5th Jul 2022

Western leaders to lobby Biden on Afghan pull-out delay

  • G7 leaders are expected to commit to coordinate on sanctions and resettlement of asylum seekers (Photo: White House)
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Leaders of the G7, the most advanced economies, will on Tuesday discuss a possible extension of the 31 August deadline for withdrawing US forces to have more time to evacuate people from Afghanistan.

US president Joe Biden is likely to come under pressure particularly from Britain, Italy, France, Germany, and Canada during the video call to extend the stay of US troops to be able to continue evacuations, but it is unlikely that Biden will budge.

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The Taliban has also said it would not allow foreign troops to remain beyond the end of the month.

The manner of US withdrawal after a 20-year US-led effort to root out the Taliban and other extremists in Afghanistan has strained relations between Washington and other Western capitals, where there is dismay at the timing and the way it has been carried out.

On Sunday, the US secretary of state, Antony Blinken, acknowledged that it had been a "powerfully emotional time for a lot of allies and partners".

The Taliban seized control of Kabul on 15 August, in a surprisingly swift takeover of the country, prompting a mass evacuation of Western nationals and Afghans who have helped them over the years.

On Monday, the Taliban warned of "consequences" if the US and its allies extended the presence of their troops beyond next week.

EU countries have been worried that they will have to bear the brunt of the consequences of the US decision, with concerns on the rise in Europe over a possible wave of asylum-seekers from Afghanistan.

UK prime minister Boris Johnson, who holds the rotating presidency of wealthy nations, has called for the virtual meeting of the US, Britain, Italy, France, Germany, Canada, and Japan to mend those divisions to some extent.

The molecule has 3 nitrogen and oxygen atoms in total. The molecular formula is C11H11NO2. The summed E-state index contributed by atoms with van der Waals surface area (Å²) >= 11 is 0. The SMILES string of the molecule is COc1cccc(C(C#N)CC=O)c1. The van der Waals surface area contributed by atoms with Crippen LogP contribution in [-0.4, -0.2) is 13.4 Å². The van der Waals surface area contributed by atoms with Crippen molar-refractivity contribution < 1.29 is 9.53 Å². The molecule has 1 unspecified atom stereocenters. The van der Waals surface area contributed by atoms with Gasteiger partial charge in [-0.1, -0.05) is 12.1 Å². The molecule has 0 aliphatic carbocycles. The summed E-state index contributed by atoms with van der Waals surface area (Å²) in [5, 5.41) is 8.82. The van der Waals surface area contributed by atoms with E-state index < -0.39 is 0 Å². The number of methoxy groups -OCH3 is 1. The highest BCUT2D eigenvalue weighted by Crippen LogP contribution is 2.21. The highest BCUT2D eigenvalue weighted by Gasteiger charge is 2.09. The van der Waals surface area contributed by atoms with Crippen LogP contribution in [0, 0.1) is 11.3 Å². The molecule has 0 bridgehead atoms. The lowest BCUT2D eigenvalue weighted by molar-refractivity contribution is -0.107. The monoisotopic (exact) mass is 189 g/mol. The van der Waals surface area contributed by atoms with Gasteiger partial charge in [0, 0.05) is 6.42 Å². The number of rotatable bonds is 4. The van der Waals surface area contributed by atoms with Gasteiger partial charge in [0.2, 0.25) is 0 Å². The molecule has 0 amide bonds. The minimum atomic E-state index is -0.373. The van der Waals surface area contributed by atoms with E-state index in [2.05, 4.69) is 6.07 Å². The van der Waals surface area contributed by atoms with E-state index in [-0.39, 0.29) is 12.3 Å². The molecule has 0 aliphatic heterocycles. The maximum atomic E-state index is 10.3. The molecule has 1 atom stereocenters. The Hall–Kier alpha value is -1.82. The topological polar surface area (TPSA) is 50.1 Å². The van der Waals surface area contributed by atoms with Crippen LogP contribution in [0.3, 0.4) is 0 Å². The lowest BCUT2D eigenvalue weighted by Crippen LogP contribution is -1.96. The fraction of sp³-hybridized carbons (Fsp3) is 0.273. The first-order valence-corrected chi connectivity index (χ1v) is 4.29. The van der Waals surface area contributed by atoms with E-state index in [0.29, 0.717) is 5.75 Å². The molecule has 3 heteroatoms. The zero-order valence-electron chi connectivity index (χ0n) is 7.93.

G7 leaders are expected to pledge unity on whether or not to officially recognise or sanction the Taliban.

Johnson will stress a unified approach on the talks, which will also include Nato secretary-general Jen Stoltenberg and UN secretary-general António Guterres.

"We want to start the process of developing a clear plan, so that we can all deal with the new Afghan regime in a unified and concerted way," Karen Pierce, Britain's envoy to the US told Reuters. "We will judge the new regime by actions, not words."

G7 countries will try to use the leverage of recognition to push the Taliban to respect human rights, women's rights, and their international obligations.

G7 leaders will also commit to coordinate any sanctions and resettlement of asylum seekers.

Germany will press G7 partners to commit additional funds for humanitarian aid, German foreign minister Heiko Maas said on Monday.

"I believe the G7 countries should live up to their responsibilities and find a response to mitigate the acute humanitarian hardship that's already prevalent in the region and that will increase over the coming weeks," he said.

Johnson is also expected to urge international partners to match the UK's commitments on aid and the resettlement of vulnerable Afghans.

The UK has doubled the amount of humanitarian aid to the region, up to €335m (£286m), and last week set up a program to relocate 20,000 Afghans.

Von der Leyen offers funding for resettling Afghans

EU Commission chief said the EU executive was ready to provide funding for EU countries that helped resettle refugees and planned to raise the resettlement issue at a G7 meeting on Tuesday


Urgent EU action needed for Afghan refugees

For 20 years, Westerners and Afghans have been trying to build a free and democratic Afghanistan. This project has failed. Let us avoid that those who believed in it pay the price.

Afghans' plight reignites migration fears in Europe

Several EU member states are worried that the Taliban takeover would trigger a replay of the 2015-16 migration crisis when the bloc has seen the arrival of over one million asylum seekers in a matter of months.

US will not delay Kabul pull-out, Biden tells Western allies

Western allies hope that the leverage of not recognising the Taliban, which would mean withholding funds, would be enough to tame the extremist group that took over Afghanistan after 20 years of Nato and US involvement.


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